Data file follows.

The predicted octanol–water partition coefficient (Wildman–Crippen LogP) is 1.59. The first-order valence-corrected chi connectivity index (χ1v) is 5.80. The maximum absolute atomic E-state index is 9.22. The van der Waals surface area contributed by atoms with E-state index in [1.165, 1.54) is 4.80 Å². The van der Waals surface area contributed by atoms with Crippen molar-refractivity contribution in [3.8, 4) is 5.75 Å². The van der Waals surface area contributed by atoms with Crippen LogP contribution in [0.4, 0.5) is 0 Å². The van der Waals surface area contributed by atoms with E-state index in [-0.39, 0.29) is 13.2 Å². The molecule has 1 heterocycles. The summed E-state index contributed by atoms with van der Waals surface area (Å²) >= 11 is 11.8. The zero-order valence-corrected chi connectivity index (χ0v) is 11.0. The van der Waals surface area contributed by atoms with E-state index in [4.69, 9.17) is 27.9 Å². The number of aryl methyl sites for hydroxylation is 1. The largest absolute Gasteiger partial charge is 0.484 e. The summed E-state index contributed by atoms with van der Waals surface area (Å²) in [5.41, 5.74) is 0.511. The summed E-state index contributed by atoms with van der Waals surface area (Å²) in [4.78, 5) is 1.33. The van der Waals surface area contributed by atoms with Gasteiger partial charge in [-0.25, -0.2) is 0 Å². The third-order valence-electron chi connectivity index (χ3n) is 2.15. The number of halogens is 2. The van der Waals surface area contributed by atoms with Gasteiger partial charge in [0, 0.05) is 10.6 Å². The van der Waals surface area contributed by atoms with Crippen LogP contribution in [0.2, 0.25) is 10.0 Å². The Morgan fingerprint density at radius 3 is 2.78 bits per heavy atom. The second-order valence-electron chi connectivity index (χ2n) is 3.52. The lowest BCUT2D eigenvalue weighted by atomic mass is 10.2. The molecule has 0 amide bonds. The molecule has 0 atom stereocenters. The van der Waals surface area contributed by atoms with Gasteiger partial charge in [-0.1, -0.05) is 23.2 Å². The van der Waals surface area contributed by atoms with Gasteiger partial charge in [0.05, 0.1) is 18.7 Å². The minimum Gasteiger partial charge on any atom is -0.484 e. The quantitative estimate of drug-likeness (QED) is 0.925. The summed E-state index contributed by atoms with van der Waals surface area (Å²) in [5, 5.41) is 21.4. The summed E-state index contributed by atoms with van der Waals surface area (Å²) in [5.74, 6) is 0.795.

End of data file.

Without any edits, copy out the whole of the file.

The predicted octanol–water partition coefficient (Wildman–Crippen LogP) is 1.59. The first-order valence-corrected chi connectivity index (χ1v) is 5.80. The maximum absolute atomic E-state index is 9.22. The van der Waals surface area contributed by atoms with E-state index in [1.165, 1.54) is 4.80 Å². The van der Waals surface area contributed by atoms with Crippen molar-refractivity contribution in [3.8, 4) is 5.75 Å². The van der Waals surface area contributed by atoms with Crippen LogP contribution in [0.4, 0.5) is 0 Å². The van der Waals surface area contributed by atoms with E-state index in [-0.39, 0.29) is 13.2 Å². The molecule has 1 heterocycles. The summed E-state index contributed by atoms with van der Waals surface area (Å²) >= 11 is 11.8. The zero-order valence-corrected chi connectivity index (χ0v) is 11.0. The van der Waals surface area contributed by atoms with E-state index in [4.69, 9.17) is 27.9 Å². The number of aryl methyl sites for hydroxylation is 1. The largest absolute Gasteiger partial charge is 0.484 e. The summed E-state index contributed by atoms with van der Waals surface area (Å²) in [5.41, 5.74) is 0.511. The summed E-state index contributed by atoms with van der Waals surface area (Å²) in [4.78, 5) is 1.33. The van der Waals surface area contributed by atoms with Gasteiger partial charge in [-0.25, -0.2) is 0 Å². The third-order valence-electron chi connectivity index (χ3n) is 2.15. The number of halogens is 2. The van der Waals surface area contributed by atoms with Gasteiger partial charge in [0, 0.05) is 10.6 Å². The van der Waals surface area contributed by atoms with Crippen LogP contribution in [0.2, 0.25) is 10.0 Å². The Morgan fingerprint density at radius 3 is 2.78 bits per heavy atom. The second-order valence-electron chi connectivity index (χ2n) is 3.52. The lowest BCUT2D eigenvalue weighted by atomic mass is 10.2. The molecule has 0 amide bonds. The molecule has 0 atom stereocenters. The van der Waals surface area contributed by atoms with Gasteiger partial charge in [-0.1, -0.05) is 23.2 Å². The van der Waals surface area contributed by atoms with Gasteiger partial charge in [0.05, 0.1) is 18.7 Å². The minimum Gasteiger partial charge on any atom is -0.484 e. The quantitative estimate of drug-likeness (QED) is 0.925. The summed E-state index contributed by atoms with van der Waals surface area (Å²) in [5, 5.41) is 21.4. The summed E-state index contributed by atoms with van der Waals surface area (Å²) in [5.74, 6) is 0.795.